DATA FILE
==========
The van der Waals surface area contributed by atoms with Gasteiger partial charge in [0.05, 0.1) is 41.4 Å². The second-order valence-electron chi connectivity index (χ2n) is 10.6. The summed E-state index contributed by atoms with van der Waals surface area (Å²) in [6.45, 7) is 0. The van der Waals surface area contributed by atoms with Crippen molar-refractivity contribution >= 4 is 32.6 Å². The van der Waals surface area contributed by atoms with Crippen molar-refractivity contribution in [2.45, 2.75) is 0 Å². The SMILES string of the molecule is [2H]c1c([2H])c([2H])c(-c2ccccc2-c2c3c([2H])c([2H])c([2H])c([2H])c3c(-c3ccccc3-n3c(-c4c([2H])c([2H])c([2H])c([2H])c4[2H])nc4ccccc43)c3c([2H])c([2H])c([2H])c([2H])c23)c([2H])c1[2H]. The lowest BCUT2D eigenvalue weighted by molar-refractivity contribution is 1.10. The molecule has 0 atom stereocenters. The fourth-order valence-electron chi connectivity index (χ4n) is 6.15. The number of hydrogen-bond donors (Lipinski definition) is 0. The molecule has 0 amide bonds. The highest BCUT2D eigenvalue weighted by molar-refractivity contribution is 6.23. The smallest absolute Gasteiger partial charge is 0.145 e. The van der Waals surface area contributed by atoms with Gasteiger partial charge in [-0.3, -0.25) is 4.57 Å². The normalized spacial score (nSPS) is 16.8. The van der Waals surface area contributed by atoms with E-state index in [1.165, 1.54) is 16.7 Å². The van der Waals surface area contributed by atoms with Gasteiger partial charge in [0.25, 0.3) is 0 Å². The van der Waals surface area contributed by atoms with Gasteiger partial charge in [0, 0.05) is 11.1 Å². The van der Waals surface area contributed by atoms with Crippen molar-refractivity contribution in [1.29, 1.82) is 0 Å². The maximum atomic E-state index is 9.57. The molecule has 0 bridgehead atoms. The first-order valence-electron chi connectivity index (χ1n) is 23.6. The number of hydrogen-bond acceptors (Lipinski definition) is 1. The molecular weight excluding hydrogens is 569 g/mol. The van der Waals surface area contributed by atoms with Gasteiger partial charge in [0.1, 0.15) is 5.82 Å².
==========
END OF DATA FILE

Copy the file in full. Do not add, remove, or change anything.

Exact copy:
The van der Waals surface area contributed by atoms with Gasteiger partial charge in [0.05, 0.1) is 41.4 Å². The second-order valence-electron chi connectivity index (χ2n) is 10.6. The summed E-state index contributed by atoms with van der Waals surface area (Å²) in [6.45, 7) is 0. The van der Waals surface area contributed by atoms with Crippen molar-refractivity contribution >= 4 is 32.6 Å². The van der Waals surface area contributed by atoms with Crippen molar-refractivity contribution in [2.45, 2.75) is 0 Å². The SMILES string of the molecule is [2H]c1c([2H])c([2H])c(-c2ccccc2-c2c3c([2H])c([2H])c([2H])c([2H])c3c(-c3ccccc3-n3c(-c4c([2H])c([2H])c([2H])c([2H])c4[2H])nc4ccccc43)c3c([2H])c([2H])c([2H])c([2H])c23)c([2H])c1[2H]. The lowest BCUT2D eigenvalue weighted by molar-refractivity contribution is 1.10. The molecule has 0 atom stereocenters. The fourth-order valence-electron chi connectivity index (χ4n) is 6.15. The number of hydrogen-bond donors (Lipinski definition) is 0. The molecule has 0 amide bonds. The highest BCUT2D eigenvalue weighted by molar-refractivity contribution is 6.23. The smallest absolute Gasteiger partial charge is 0.145 e. The van der Waals surface area contributed by atoms with Gasteiger partial charge in [-0.3, -0.25) is 4.57 Å². The normalized spacial score (nSPS) is 16.8. The van der Waals surface area contributed by atoms with E-state index in [1.165, 1.54) is 16.7 Å². The van der Waals surface area contributed by atoms with Gasteiger partial charge in [0.25, 0.3) is 0 Å². The van der Waals surface area contributed by atoms with Gasteiger partial charge in [0, 0.05) is 11.1 Å². The van der Waals surface area contributed by atoms with Crippen molar-refractivity contribution in [1.29, 1.82) is 0 Å². The maximum atomic E-state index is 9.57. The molecule has 0 bridgehead atoms. The first-order valence-electron chi connectivity index (χ1n) is 23.6. The number of hydrogen-bond acceptors (Lipinski definition) is 1. The molecular weight excluding hydrogens is 569 g/mol. The van der Waals surface area contributed by atoms with Gasteiger partial charge in [0.1, 0.15) is 5.82 Å².